Read These Three Articles About the Reasons for the Baltimore Riots

The unrest seen on TV news is only part of the story.

Youths stood in front of a police line and held up papers that read 'Stop Murder By Police' as protests over the death of Freddie Gray took place Monday in Baltimore.
Youths stood in front of a police line and held up papers that read 'Stop Murder By Police' as protests over the death of Freddie Gray took place Monday in Baltimore. –MICHAEL REYNOLDS/EPA

Stories about police brutality in Baltimore go far beyond Freddie Gray, whose death resulting from a spinal cord injury sustained while in police custody has sparked violent protests throughout the city. Media coverage of looting, rioting, and burning cars and buildings shows only a small part of the bigger picture. These articles, published prior to and in the wake of Gray’s death, provide a better understanding of the issues that led to the current unrest.

The Baltimore Sun’s investigation, “Undue Force,’’ details cases of abuse at the hands of police that led to the City of Baltimore paying out about $5.7 million in police brutality lawsuits between 2011 and 2014. Published last September, the piece outlined the city’s police department’s troubling reputation for brutality:

Over the past four years, more than 100 people have won court judgments or settlements related to allegations of brutality and civil rights violations. Victims include a 15-year-old boy riding a dirt bike, a 26-year-old pregnant accountant who had witnessed a beating, a 50-year-old woman selling church raffle tickets, a 65-year-old church deacon rolling a cigarette and an 87-year-old grandmother aiding her wounded grandson.

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But the most powerful parts of the piece are the first-hand accounts from victims of police brutality:

“The blow was so heavy. My eyes swelled up. Blood was dripping down my nose and out my eye.’’

“They slammed me down on my face,’’ Brown added, her voice cracking. “The skin was gone on my face.’’

“He pulled me up, pushed me in the dining room over the couch, put his knees in my back, twisted my arms and wrist and put handcuffs on my hands and threw me face down on the couch.’’

Read the full article here.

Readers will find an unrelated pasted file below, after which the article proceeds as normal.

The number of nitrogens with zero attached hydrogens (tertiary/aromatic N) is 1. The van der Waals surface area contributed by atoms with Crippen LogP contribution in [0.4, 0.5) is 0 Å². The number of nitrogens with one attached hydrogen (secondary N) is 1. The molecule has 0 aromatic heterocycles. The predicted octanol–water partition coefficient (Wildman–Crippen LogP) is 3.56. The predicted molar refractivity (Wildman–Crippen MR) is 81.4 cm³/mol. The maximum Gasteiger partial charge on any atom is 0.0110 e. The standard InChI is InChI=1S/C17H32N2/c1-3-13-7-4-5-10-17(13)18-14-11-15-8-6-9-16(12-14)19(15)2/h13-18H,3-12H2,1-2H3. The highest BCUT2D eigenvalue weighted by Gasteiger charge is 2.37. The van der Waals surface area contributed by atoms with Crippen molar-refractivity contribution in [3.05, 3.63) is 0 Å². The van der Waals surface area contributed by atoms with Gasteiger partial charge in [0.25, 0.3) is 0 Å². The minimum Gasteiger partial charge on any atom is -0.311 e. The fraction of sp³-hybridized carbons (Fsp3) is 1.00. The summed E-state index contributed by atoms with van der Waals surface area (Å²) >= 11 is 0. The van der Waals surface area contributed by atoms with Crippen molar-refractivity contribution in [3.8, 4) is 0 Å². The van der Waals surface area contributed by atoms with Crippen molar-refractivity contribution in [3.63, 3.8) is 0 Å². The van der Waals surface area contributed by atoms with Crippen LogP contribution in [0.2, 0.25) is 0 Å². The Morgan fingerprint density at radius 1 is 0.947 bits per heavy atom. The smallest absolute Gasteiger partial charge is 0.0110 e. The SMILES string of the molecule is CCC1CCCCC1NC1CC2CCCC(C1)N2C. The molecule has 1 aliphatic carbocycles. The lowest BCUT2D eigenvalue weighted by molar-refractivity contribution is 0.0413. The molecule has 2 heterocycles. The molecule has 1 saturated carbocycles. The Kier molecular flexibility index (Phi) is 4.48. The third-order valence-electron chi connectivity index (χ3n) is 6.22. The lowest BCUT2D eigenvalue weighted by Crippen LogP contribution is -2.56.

Baltimore Erupts: Scenes of Chaos

The Atlantic’s “The Mysterious Death of Freddie Gray,’’ addresses Gray’s questionable arrest and the lack of information about what happened to him while he was in the police van:

The police say Gray didn’t resist arrest and that officers didn’t use force, which seems to be mostly corroborated by video shot by bystanders. Gray seems to shout in pain, and his leg seems injured as officers drag him to a police van. (Someone off camera shouts, “His leg broke and y’all dragging him like that!’’) Gray also had asthma and requested his inhaler, but didn’t get it. Yet it’s not the leg or the asthma that killed him. Instead, it was a grave injury to his spinal cord.

Read the full article here.

—Another Sun piece, “Freddie Gray not the first to come out of Baltimore police van with serious injuries,’’ details the disturbing trend of “rough rides’’ by Baltimore police:

Christine Abbott, a 27-year-old assistant librarian at the Johns Hopkins University, is suing city officers in federal court, alleging that she got such a ride in 2012. According to the suit, officers cuffed Abbott’s hands behind her back, threw her into a police van, left her unbuckled and “maniacally drove’’ her to the Northern District police station, “tossing [her] around the interior of the police van.’’

“They were braking really short so that I would slam against the wall, and they were taking really wide, fast turns,’’ Abbott said in an interview that mirrored allegations in her lawsuit. “I couldn’t brace myself. I was terrified.’’

Read the full article here.

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